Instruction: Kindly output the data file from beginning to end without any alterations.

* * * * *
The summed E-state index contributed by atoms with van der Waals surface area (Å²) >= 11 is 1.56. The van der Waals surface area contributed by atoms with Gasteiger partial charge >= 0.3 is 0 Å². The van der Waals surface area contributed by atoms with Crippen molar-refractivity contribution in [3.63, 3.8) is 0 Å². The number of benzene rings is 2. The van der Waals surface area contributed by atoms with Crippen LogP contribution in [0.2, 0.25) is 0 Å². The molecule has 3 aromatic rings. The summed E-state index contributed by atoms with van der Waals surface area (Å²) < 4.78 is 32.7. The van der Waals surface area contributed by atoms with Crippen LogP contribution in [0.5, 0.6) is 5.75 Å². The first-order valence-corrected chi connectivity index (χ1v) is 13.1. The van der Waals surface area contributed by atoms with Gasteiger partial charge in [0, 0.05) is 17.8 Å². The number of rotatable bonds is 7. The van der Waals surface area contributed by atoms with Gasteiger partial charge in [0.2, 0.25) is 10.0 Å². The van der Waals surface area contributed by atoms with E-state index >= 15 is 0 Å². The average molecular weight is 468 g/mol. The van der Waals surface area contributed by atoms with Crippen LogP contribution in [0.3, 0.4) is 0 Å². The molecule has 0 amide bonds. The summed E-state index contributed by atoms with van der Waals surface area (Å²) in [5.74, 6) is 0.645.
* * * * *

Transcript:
The summed E-state index contributed by atoms with van der Waals surface area (Å²) >= 11 is 1.56. The van der Waals surface area contributed by atoms with Gasteiger partial charge >= 0.3 is 0 Å². The van der Waals surface area contributed by atoms with Crippen molar-refractivity contribution in [3.63, 3.8) is 0 Å². The number of benzene rings is 2. The van der Waals surface area contributed by atoms with Crippen LogP contribution in [0.2, 0.25) is 0 Å². The molecule has 3 aromatic rings. The summed E-state index contributed by atoms with van der Waals surface area (Å²) < 4.78 is 32.7. The van der Waals surface area contributed by atoms with Crippen LogP contribution in [0.5, 0.6) is 5.75 Å². The first-order valence-corrected chi connectivity index (χ1v) is 13.1. The van der Waals surface area contributed by atoms with Gasteiger partial charge in [0, 0.05) is 17.8 Å². The number of rotatable bonds is 7. The van der Waals surface area contributed by atoms with Gasteiger partial charge in [0.2, 0.25) is 10.0 Å². The van der Waals surface area contributed by atoms with E-state index >= 15 is 0 Å². The average molecular weight is 468 g/mol. The van der Waals surface area contributed by atoms with Crippen LogP contribution in [0.3, 0.4) is 0 Å². The molecule has 0 amide bonds. The summed E-state index contributed by atoms with van der Waals surface area (Å²) in [5.74, 6) is 0.645.